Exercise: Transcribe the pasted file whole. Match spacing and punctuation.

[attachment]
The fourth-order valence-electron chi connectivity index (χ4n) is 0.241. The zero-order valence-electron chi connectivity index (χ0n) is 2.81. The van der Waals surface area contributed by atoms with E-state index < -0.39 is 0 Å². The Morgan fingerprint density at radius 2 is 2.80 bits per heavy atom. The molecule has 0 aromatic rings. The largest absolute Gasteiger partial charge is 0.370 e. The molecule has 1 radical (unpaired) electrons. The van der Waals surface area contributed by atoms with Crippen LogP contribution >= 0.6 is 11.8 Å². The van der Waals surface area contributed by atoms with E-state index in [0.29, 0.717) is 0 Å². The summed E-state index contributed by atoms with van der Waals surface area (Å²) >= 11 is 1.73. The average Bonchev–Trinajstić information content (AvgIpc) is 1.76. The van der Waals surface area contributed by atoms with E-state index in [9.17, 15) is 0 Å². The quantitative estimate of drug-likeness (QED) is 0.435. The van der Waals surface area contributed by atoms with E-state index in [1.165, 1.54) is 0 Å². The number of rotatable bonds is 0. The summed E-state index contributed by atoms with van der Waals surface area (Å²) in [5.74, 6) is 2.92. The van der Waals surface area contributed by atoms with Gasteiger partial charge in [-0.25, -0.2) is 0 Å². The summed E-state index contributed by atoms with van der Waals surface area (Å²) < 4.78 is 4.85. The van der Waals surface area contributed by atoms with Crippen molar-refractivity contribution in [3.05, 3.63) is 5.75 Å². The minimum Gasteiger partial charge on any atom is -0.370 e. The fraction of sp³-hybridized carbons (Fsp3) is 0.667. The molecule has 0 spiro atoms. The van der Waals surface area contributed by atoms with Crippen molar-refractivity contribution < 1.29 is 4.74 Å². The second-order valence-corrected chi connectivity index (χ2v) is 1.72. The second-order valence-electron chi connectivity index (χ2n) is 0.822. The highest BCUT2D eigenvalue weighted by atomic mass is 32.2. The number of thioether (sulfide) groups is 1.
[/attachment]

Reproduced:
The fourth-order valence-electron chi connectivity index (χ4n) is 0.241. The zero-order valence-electron chi connectivity index (χ0n) is 2.81. The van der Waals surface area contributed by atoms with E-state index < -0.39 is 0 Å². The Morgan fingerprint density at radius 2 is 2.80 bits per heavy atom. The molecule has 0 aromatic rings. The largest absolute Gasteiger partial charge is 0.370 e. The molecule has 1 radical (unpaired) electrons. The van der Waals surface area contributed by atoms with Crippen LogP contribution >= 0.6 is 11.8 Å². The van der Waals surface area contributed by atoms with E-state index in [0.29, 0.717) is 0 Å². The summed E-state index contributed by atoms with van der Waals surface area (Å²) >= 11 is 1.73. The average Bonchev–Trinajstić information content (AvgIpc) is 1.76. The van der Waals surface area contributed by atoms with E-state index in [9.17, 15) is 0 Å². The quantitative estimate of drug-likeness (QED) is 0.435. The van der Waals surface area contributed by atoms with E-state index in [1.165, 1.54) is 0 Å². The number of rotatable bonds is 0. The summed E-state index contributed by atoms with van der Waals surface area (Å²) in [5.74, 6) is 2.92. The van der Waals surface area contributed by atoms with Gasteiger partial charge in [-0.25, -0.2) is 0 Å². The summed E-state index contributed by atoms with van der Waals surface area (Å²) < 4.78 is 4.85. The van der Waals surface area contributed by atoms with Crippen molar-refractivity contribution in [3.05, 3.63) is 5.75 Å². The minimum Gasteiger partial charge on any atom is -0.370 e. The fraction of sp³-hybridized carbons (Fsp3) is 0.667. The molecule has 0 spiro atoms. The van der Waals surface area contributed by atoms with Crippen molar-refractivity contribution < 1.29 is 4.74 Å². The second-order valence-corrected chi connectivity index (χ2v) is 1.72. The second-order valence-electron chi connectivity index (χ2n) is 0.822. The highest BCUT2D eigenvalue weighted by atomic mass is 32.2. The number of thioether (sulfide) groups is 1.